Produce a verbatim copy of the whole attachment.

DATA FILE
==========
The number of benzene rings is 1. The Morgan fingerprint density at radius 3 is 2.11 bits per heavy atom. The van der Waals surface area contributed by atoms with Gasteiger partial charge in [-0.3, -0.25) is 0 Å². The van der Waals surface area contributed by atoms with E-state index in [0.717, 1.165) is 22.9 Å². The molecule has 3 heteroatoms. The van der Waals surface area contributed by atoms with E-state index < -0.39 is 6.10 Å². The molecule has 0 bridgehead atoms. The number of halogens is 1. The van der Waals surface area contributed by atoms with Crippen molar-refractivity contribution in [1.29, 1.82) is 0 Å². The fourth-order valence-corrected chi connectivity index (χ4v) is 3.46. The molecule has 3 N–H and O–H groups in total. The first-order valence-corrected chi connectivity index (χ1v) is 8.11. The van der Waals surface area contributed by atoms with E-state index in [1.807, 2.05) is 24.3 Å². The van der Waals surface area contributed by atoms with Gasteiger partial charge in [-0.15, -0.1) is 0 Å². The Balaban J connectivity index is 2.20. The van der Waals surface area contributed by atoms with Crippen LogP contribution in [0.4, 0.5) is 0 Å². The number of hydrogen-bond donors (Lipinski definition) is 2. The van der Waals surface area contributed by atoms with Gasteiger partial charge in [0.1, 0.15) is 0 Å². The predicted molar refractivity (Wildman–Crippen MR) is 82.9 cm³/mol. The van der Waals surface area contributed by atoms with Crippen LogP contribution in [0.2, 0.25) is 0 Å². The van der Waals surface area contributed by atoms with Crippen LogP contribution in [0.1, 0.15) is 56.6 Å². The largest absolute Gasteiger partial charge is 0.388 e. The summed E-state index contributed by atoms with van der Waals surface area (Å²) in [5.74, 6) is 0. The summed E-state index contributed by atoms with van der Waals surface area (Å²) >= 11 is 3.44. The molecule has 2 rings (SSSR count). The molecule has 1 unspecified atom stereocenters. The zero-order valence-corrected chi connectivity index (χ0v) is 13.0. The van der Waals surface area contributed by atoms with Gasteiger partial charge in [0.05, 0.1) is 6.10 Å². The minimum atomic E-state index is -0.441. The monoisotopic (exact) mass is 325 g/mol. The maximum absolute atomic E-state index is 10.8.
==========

The number of benzene rings is 1. The Morgan fingerprint density at radius 3 is 2.11 bits per heavy atom. The van der Waals surface area contributed by atoms with Gasteiger partial charge in [-0.3, -0.25) is 0 Å². The van der Waals surface area contributed by atoms with E-state index in [0.717, 1.165) is 22.9 Å². The molecule has 3 heteroatoms. The van der Waals surface area contributed by atoms with E-state index < -0.39 is 6.10 Å². The molecule has 0 bridgehead atoms. The number of halogens is 1. The van der Waals surface area contributed by atoms with Crippen molar-refractivity contribution in [1.29, 1.82) is 0 Å². The fourth-order valence-corrected chi connectivity index (χ4v) is 3.46. The molecule has 3 N–H and O–H groups in total. The first-order valence-corrected chi connectivity index (χ1v) is 8.11. The van der Waals surface area contributed by atoms with E-state index in [1.807, 2.05) is 24.3 Å². The van der Waals surface area contributed by atoms with Gasteiger partial charge in [-0.15, -0.1) is 0 Å². The Balaban J connectivity index is 2.20. The van der Waals surface area contributed by atoms with Crippen LogP contribution in [0.4, 0.5) is 0 Å². The number of hydrogen-bond donors (Lipinski definition) is 2. The van der Waals surface area contributed by atoms with Gasteiger partial charge in [0.1, 0.15) is 0 Å². The predicted molar refractivity (Wildman–Crippen MR) is 82.9 cm³/mol. The van der Waals surface area contributed by atoms with Crippen LogP contribution in [0.2, 0.25) is 0 Å². The van der Waals surface area contributed by atoms with Crippen LogP contribution in [0.1, 0.15) is 56.6 Å². The largest absolute Gasteiger partial charge is 0.388 e. The summed E-state index contributed by atoms with van der Waals surface area (Å²) in [5.74, 6) is 0. The summed E-state index contributed by atoms with van der Waals surface area (Å²) >= 11 is 3.44. The molecule has 2 rings (SSSR count). The molecule has 1 unspecified atom stereocenters. The zero-order valence-corrected chi connectivity index (χ0v) is 13.0. The van der Waals surface area contributed by atoms with Gasteiger partial charge in [0.05, 0.1) is 6.10 Å². The minimum atomic E-state index is -0.441. The monoisotopic (exact) mass is 325 g/mol. The maximum absolute atomic E-state index is 10.8.